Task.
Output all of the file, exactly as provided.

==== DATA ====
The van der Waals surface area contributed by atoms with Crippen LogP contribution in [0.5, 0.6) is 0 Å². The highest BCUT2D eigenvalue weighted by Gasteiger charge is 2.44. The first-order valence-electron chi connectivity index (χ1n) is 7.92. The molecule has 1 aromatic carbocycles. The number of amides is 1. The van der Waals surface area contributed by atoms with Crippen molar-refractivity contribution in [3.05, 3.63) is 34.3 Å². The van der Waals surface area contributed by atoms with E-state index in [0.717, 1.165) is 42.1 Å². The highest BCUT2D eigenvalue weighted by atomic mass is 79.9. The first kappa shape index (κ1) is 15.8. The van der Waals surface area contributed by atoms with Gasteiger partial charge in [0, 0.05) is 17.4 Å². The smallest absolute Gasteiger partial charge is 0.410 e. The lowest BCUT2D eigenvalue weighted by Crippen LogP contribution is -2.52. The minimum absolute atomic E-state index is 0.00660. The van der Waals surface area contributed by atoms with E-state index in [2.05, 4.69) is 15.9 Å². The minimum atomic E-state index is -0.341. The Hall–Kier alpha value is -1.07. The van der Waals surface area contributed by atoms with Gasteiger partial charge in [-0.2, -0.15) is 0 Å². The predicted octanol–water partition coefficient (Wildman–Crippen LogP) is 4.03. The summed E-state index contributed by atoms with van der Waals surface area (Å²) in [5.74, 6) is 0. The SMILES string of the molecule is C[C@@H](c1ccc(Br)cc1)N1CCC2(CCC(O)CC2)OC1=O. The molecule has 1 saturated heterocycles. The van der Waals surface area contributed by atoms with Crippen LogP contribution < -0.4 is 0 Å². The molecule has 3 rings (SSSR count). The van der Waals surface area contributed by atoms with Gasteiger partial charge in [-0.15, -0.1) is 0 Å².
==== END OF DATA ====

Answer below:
The van der Waals surface area contributed by atoms with Crippen LogP contribution in [0.5, 0.6) is 0 Å². The highest BCUT2D eigenvalue weighted by Gasteiger charge is 2.44. The first-order valence-electron chi connectivity index (χ1n) is 7.92. The molecule has 1 aromatic carbocycles. The number of amides is 1. The van der Waals surface area contributed by atoms with Crippen molar-refractivity contribution in [3.05, 3.63) is 34.3 Å². The van der Waals surface area contributed by atoms with E-state index in [0.717, 1.165) is 42.1 Å². The highest BCUT2D eigenvalue weighted by atomic mass is 79.9. The first kappa shape index (κ1) is 15.8. The van der Waals surface area contributed by atoms with Gasteiger partial charge in [0, 0.05) is 17.4 Å². The smallest absolute Gasteiger partial charge is 0.410 e. The lowest BCUT2D eigenvalue weighted by Crippen LogP contribution is -2.52. The minimum absolute atomic E-state index is 0.00660. The van der Waals surface area contributed by atoms with E-state index in [2.05, 4.69) is 15.9 Å². The minimum atomic E-state index is -0.341. The Hall–Kier alpha value is -1.07. The van der Waals surface area contributed by atoms with Gasteiger partial charge in [-0.2, -0.15) is 0 Å². The predicted octanol–water partition coefficient (Wildman–Crippen LogP) is 4.03. The summed E-state index contributed by atoms with van der Waals surface area (Å²) in [5.74, 6) is 0. The SMILES string of the molecule is C[C@@H](c1ccc(Br)cc1)N1CCC2(CCC(O)CC2)OC1=O. The molecule has 1 saturated heterocycles. The van der Waals surface area contributed by atoms with Crippen LogP contribution < -0.4 is 0 Å². The molecule has 3 rings (SSSR count). The van der Waals surface area contributed by atoms with Gasteiger partial charge in [-0.15, -0.1) is 0 Å².